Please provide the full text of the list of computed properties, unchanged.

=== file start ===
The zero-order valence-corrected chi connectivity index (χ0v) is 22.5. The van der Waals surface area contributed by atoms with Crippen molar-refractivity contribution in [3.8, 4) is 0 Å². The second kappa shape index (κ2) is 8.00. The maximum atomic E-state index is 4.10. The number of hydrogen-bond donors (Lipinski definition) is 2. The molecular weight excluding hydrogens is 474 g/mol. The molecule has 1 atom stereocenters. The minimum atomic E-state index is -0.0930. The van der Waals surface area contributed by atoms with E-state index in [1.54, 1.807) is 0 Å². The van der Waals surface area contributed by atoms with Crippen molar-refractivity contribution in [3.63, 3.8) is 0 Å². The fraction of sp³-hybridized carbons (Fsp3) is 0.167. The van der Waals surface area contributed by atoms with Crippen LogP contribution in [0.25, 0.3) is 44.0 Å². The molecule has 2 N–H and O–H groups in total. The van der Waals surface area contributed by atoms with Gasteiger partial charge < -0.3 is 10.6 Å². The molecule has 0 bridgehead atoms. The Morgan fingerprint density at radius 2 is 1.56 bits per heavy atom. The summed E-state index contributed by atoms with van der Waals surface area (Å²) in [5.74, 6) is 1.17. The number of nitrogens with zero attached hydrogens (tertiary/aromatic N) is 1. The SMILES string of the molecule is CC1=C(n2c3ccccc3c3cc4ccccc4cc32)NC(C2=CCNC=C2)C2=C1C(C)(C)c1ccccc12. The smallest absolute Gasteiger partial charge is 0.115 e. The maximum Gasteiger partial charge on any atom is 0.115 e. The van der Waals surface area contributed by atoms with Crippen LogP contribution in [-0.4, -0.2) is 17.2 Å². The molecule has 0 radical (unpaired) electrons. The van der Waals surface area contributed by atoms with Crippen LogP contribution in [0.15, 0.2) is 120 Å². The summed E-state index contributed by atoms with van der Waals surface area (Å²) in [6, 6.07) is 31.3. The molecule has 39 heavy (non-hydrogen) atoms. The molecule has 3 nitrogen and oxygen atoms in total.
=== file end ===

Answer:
The zero-order valence-corrected chi connectivity index (χ0v) is 22.5. The van der Waals surface area contributed by atoms with Crippen molar-refractivity contribution in [3.8, 4) is 0 Å². The second kappa shape index (κ2) is 8.00. The maximum atomic E-state index is 4.10. The number of hydrogen-bond donors (Lipinski definition) is 2. The molecular weight excluding hydrogens is 474 g/mol. The molecule has 1 atom stereocenters. The minimum atomic E-state index is -0.0930. The van der Waals surface area contributed by atoms with E-state index in [1.54, 1.807) is 0 Å². The van der Waals surface area contributed by atoms with Crippen molar-refractivity contribution in [3.63, 3.8) is 0 Å². The fraction of sp³-hybridized carbons (Fsp3) is 0.167. The van der Waals surface area contributed by atoms with Crippen LogP contribution in [0.25, 0.3) is 44.0 Å². The molecule has 2 N–H and O–H groups in total. The van der Waals surface area contributed by atoms with Gasteiger partial charge < -0.3 is 10.6 Å². The molecule has 0 bridgehead atoms. The Morgan fingerprint density at radius 2 is 1.56 bits per heavy atom. The summed E-state index contributed by atoms with van der Waals surface area (Å²) in [5.74, 6) is 1.17. The number of nitrogens with zero attached hydrogens (tertiary/aromatic N) is 1. The SMILES string of the molecule is CC1=C(n2c3ccccc3c3cc4ccccc4cc32)NC(C2=CCNC=C2)C2=C1C(C)(C)c1ccccc12. The smallest absolute Gasteiger partial charge is 0.115 e. The maximum Gasteiger partial charge on any atom is 0.115 e. The van der Waals surface area contributed by atoms with Crippen LogP contribution in [-0.4, -0.2) is 17.2 Å². The molecule has 0 radical (unpaired) electrons. The van der Waals surface area contributed by atoms with Crippen LogP contribution in [0.15, 0.2) is 120 Å². The summed E-state index contributed by atoms with van der Waals surface area (Å²) in [6, 6.07) is 31.3. The molecule has 39 heavy (non-hydrogen) atoms. The molecule has 3 nitrogen and oxygen atoms in total.